Dance companies around the world have been able to capture an audience’s attention in distinct ways.
Some use the strength of a dancer to captivate the eye; others use creativity and innovation to strike wonder in an audience’s mind; and some master the art of playing with the audience’s heartstrings, conveying the deepest emotions.
Seeing double: Dancers from the Northwest Dance Project rehearse for their upcoming show.
In its first show of the season, the Northwest Dance Project hopes to do all three.
On Oct. 4–6, the dance project will present its season debut, featuring works by three award-winning international choreographers, Gregory Dolbashian, Ihsan Rustem and Alex Soares. The night will combine Rustem’s emotional and substantive techniques with Dolbashian’s muscular energy and physicality and Soares’ deliberate and inventive movements.
Executive Director Scott Lewis explained that the dance project’s open embrace of originality sets it apart from other dance companies.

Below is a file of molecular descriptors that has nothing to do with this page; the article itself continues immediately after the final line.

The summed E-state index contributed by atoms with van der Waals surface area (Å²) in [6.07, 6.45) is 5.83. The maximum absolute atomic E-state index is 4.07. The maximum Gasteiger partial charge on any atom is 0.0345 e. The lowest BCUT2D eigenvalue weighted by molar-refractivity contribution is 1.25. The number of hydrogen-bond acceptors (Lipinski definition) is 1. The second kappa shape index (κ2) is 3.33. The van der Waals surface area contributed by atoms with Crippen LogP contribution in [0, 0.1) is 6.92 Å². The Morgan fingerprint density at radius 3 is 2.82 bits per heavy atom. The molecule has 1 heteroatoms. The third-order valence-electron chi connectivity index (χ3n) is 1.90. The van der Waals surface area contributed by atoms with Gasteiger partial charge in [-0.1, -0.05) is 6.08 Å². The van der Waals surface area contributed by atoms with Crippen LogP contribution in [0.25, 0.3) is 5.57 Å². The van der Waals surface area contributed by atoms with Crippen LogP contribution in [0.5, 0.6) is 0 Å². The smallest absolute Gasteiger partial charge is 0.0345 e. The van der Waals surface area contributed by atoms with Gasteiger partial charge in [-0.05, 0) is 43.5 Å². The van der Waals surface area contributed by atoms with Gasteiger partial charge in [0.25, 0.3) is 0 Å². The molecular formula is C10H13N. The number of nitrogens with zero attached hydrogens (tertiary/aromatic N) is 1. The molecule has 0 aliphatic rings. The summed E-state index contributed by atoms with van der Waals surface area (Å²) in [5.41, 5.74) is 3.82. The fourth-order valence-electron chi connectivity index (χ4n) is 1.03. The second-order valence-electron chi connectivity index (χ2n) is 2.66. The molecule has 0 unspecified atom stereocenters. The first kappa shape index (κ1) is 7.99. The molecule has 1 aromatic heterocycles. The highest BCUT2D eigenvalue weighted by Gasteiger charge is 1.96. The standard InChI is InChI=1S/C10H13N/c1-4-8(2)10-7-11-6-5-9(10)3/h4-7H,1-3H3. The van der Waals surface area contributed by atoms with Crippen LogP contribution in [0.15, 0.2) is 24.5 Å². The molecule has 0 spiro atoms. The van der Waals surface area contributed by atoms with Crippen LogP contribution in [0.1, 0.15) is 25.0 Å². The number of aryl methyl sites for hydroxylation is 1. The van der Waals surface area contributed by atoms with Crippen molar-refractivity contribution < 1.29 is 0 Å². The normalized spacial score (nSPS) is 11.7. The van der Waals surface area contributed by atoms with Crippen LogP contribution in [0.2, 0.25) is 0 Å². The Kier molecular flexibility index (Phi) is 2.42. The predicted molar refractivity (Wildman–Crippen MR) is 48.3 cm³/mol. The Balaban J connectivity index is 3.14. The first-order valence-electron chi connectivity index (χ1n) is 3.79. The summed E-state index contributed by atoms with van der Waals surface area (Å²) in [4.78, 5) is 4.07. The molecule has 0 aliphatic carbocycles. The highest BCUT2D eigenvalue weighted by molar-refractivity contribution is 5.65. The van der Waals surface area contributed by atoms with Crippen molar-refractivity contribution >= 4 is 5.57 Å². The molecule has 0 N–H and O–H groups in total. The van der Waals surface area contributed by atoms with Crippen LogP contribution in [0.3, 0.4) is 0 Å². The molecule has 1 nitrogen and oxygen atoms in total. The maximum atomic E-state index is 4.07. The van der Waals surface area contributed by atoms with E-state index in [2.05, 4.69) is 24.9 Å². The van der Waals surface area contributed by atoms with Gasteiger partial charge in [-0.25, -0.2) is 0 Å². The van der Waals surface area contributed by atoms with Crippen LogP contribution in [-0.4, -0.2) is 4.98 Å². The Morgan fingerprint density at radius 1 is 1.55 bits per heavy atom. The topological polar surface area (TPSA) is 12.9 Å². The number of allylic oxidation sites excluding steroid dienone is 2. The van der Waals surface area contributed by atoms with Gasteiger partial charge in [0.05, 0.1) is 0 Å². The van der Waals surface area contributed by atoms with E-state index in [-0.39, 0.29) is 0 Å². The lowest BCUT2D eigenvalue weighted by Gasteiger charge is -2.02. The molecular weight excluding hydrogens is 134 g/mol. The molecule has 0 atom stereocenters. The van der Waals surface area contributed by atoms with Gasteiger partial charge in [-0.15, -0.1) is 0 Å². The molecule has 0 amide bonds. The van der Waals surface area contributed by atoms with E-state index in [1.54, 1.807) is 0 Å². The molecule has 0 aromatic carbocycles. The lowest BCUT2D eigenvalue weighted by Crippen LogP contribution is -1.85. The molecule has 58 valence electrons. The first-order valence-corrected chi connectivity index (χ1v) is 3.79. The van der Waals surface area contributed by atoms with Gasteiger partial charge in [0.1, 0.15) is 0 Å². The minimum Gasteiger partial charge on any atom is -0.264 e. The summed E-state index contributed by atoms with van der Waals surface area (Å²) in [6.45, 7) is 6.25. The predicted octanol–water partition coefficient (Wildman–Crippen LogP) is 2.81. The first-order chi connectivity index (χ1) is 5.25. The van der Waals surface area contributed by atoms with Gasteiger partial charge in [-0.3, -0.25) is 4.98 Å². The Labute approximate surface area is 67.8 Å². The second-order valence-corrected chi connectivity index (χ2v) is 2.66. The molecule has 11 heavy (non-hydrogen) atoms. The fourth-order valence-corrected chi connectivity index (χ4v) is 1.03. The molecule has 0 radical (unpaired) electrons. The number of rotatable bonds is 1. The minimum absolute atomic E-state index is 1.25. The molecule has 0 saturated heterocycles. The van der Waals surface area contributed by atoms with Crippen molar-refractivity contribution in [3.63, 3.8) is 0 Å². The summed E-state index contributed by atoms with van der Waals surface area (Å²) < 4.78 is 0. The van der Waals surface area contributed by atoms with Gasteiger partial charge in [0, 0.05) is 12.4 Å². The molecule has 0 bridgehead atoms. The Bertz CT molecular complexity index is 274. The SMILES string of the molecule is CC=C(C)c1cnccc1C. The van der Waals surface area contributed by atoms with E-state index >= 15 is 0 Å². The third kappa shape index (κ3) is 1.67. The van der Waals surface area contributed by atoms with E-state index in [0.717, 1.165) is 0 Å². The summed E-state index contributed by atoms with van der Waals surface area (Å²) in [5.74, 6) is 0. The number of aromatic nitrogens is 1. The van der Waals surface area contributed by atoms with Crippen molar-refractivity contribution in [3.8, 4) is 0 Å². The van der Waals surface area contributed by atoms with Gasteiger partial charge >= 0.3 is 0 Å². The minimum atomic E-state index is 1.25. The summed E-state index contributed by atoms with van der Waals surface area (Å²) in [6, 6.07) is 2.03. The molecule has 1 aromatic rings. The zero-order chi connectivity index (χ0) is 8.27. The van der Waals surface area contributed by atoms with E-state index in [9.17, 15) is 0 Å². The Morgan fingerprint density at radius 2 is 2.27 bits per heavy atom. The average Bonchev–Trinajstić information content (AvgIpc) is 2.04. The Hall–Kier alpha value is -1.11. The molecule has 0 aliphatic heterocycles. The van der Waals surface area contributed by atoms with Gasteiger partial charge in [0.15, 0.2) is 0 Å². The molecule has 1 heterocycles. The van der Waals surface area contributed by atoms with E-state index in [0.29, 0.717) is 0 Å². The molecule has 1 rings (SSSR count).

“There are no companies in the country that have created more works than we have,” Lewis said.
The dance project is able to consistently create new material because it never buys existing, old works. Instead, they find choreographers from around the world and bring them, and their original pieces, to Portland. This emphasis on originality inspired the season-opening theme, “New Now Wow!”
Northwest Dance Project was chosen because “the pieces are brand new, because it represents where dance is at right now, and because we think the shows are amazing and people will be wowed,” Lewis said.
The dance collective has been rewarded for its focus on consistently creating and performing new material.
“We have 10 dancers and two of them have won the Princess Grace Award, and that is only given to six people around the country,” Lewis said. “This company is world-class and it happens to live in Portland.”
The dance project’s originality extends beyond the Lincoln Hall stage, however. After “New Now Wow!” the dance projects has planned company-choreographed dances, nights full of DJs spinning records, and a special holiday show.
“A lot of people are intimidated by dance because they think that they don’t get it,” Lewis said . “But there are so many emotions that are conveyed through music, lighting and dancing, that whatever each audience member gets out of it is perfect.”